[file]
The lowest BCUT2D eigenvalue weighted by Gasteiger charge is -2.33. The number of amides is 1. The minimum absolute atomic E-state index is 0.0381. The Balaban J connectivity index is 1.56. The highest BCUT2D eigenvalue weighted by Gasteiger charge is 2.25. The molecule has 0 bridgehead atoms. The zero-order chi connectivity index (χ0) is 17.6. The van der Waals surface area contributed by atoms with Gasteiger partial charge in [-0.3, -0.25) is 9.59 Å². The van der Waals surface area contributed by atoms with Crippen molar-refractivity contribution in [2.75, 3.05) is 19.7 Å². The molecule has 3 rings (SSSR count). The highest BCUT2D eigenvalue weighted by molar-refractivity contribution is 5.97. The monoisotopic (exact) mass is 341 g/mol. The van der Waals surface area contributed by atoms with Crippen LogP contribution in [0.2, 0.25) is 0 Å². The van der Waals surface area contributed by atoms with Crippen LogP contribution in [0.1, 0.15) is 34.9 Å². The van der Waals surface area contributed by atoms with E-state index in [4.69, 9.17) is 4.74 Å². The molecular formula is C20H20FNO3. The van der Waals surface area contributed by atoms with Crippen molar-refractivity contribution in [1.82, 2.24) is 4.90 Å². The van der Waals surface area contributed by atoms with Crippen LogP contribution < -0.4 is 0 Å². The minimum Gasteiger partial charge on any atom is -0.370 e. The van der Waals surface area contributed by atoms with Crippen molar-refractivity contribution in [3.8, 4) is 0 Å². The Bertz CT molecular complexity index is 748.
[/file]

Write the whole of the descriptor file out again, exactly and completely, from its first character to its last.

The lowest BCUT2D eigenvalue weighted by Gasteiger charge is -2.33. The number of amides is 1. The minimum absolute atomic E-state index is 0.0381. The Balaban J connectivity index is 1.56. The highest BCUT2D eigenvalue weighted by Gasteiger charge is 2.25. The molecule has 0 bridgehead atoms. The zero-order chi connectivity index (χ0) is 17.6. The van der Waals surface area contributed by atoms with Gasteiger partial charge in [-0.3, -0.25) is 9.59 Å². The van der Waals surface area contributed by atoms with Crippen molar-refractivity contribution in [2.75, 3.05) is 19.7 Å². The molecule has 3 rings (SSSR count). The highest BCUT2D eigenvalue weighted by molar-refractivity contribution is 5.97. The monoisotopic (exact) mass is 341 g/mol. The van der Waals surface area contributed by atoms with Crippen LogP contribution in [0.2, 0.25) is 0 Å². The van der Waals surface area contributed by atoms with Crippen LogP contribution in [0.1, 0.15) is 34.9 Å². The van der Waals surface area contributed by atoms with E-state index in [4.69, 9.17) is 4.74 Å². The molecular formula is C20H20FNO3. The van der Waals surface area contributed by atoms with Crippen molar-refractivity contribution in [1.82, 2.24) is 4.90 Å². The van der Waals surface area contributed by atoms with Crippen LogP contribution < -0.4 is 0 Å². The minimum Gasteiger partial charge on any atom is -0.370 e. The van der Waals surface area contributed by atoms with Crippen molar-refractivity contribution in [3.8, 4) is 0 Å². The Bertz CT molecular complexity index is 748.